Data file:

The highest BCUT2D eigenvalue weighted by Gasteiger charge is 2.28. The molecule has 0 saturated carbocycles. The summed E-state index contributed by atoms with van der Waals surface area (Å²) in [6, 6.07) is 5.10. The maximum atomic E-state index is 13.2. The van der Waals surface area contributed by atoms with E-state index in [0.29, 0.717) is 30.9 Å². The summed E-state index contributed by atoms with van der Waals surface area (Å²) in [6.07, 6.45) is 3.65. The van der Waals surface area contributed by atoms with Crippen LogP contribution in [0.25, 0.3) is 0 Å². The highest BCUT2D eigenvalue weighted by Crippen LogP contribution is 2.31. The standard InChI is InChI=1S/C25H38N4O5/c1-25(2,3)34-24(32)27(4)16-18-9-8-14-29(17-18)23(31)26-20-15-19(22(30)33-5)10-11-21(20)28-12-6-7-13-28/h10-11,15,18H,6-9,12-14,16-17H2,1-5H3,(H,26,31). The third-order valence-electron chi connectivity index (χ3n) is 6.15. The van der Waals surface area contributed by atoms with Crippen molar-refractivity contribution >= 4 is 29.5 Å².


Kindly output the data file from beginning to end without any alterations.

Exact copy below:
The highest BCUT2D eigenvalue weighted by Gasteiger charge is 2.28. The molecule has 0 saturated carbocycles. The summed E-state index contributed by atoms with van der Waals surface area (Å²) in [6, 6.07) is 5.10. The maximum atomic E-state index is 13.2. The van der Waals surface area contributed by atoms with E-state index in [0.29, 0.717) is 30.9 Å². The summed E-state index contributed by atoms with van der Waals surface area (Å²) in [6.07, 6.45) is 3.65. The van der Waals surface area contributed by atoms with Crippen LogP contribution in [0.25, 0.3) is 0 Å². The highest BCUT2D eigenvalue weighted by Crippen LogP contribution is 2.31. The standard InChI is InChI=1S/C25H38N4O5/c1-25(2,3)34-24(32)27(4)16-18-9-8-14-29(17-18)23(31)26-20-15-19(22(30)33-5)10-11-21(20)28-12-6-7-13-28/h10-11,15,18H,6-9,12-14,16-17H2,1-5H3,(H,26,31). The third-order valence-electron chi connectivity index (χ3n) is 6.15. The van der Waals surface area contributed by atoms with Crippen molar-refractivity contribution >= 4 is 29.5 Å².